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Agency head slams Indonesia population management

Jakarta Post - July 17, 2013

Slamet Susanto and Bambang Muryanto, Bantul/Yogyakarta – Indonesia requires better population management so its huge population can be turned into quality human resource potential, according to National Family Planning and Population Agency head Fasli Jalal.

Speaking at the commemoration ceremony of the 20th Family Day in Bantul, Yogyakarta, on Tuesday, Fasli said in order to turn people into smart, healthy and qualified individuals, health services and education facilities in the country needed to be improved. "We still lack [such improvements]," Fasli told the ceremony.

A lack of adequate population management, according to Fasli, has caused a drop in Indonesia's human development index (HDI), which ranks the country 121st out of the world's 187 nations. "Our best position was 108th in 1990, then we slipped into 112th and now we're 121st," he said.

Indonesia's population according to the 2010 census is 237.6 million with an annual growth rate of 1.49 percent, or 4.5 million.

Fasli also called on all the elements of the community, especially families, to help improve the country's human resources and deal with population-related problems.

In the 40 years ahead, he said, Indonesia's population was predicted to double. By 2025, the elderly would number 80 million and would all require proper health services.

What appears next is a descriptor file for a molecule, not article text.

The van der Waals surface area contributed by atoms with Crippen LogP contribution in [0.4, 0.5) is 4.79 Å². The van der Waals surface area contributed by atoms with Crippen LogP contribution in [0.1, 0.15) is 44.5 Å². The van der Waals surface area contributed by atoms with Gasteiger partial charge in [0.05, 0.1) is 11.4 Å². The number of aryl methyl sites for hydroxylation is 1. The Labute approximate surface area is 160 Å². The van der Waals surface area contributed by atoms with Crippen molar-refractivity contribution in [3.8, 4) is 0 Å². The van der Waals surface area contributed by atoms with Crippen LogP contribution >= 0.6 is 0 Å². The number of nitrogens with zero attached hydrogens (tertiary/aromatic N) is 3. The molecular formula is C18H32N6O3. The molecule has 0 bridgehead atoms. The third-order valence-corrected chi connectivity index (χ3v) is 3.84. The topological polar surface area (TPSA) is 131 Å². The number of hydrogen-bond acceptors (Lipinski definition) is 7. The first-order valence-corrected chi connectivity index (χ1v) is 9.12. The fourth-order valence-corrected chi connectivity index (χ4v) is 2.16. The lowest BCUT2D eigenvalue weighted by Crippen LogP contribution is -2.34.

Speaking at the same event, Yogyakarta Governor Sri Sultan Hamengkubuwono X highlighted the important role of female teenagers. "A lack of attention to female teenagers has accounted for promiscuity, out-of-wedlock pregnancies and illegal abortions," Sultan said.

Researcher Iwu Utomo of the Australian Demographic and Social Research Institute, Australian National University (ANU), recently urged the Indonesian government to amend the law on marriage, which allows girls to get married at the age of 16.

"The impact is very negative. They're more vulnerable when delivering babies than those above 20," Iwu said in Yogyakarta recently.

Data from the 2010 United Nations' World Population Prospects website shows that 1.7 million females delivered babies under the age of 24 annually in Indonesia. Of this figure, half were teenagers.

The data said Indonesia also had the second highest number of unwanted pregnancies and abortions in Asia – 37 cases in every 1,000 women of productive age.

Considering the dangers to human health, Iwu said, the government had to prevent early pregnancies from occurring, with one way of doing so by increasing the age limit for girls to get married.

United Nations' Population Fund (UNFPA) Indonesia national project officer of reproductive health Melania Hidayat, said the price of pregnancy at an early age was very high, with women unable to work, high pregnancy risks and women tending to become victims of domestic violence.

The world is currently home to some 600 million teenagers, 500 million of which live in developing countries like Indonesia. She also said that teenage pregnancies were also a manifestation of poverty, unequal gender relations and low education levels.

"Investment in women is needed, namely education. UNFPA is ready to support it [the Marriage Law amendment], as allowing 16-year-old girls to marry is not in line with global commitments," she said.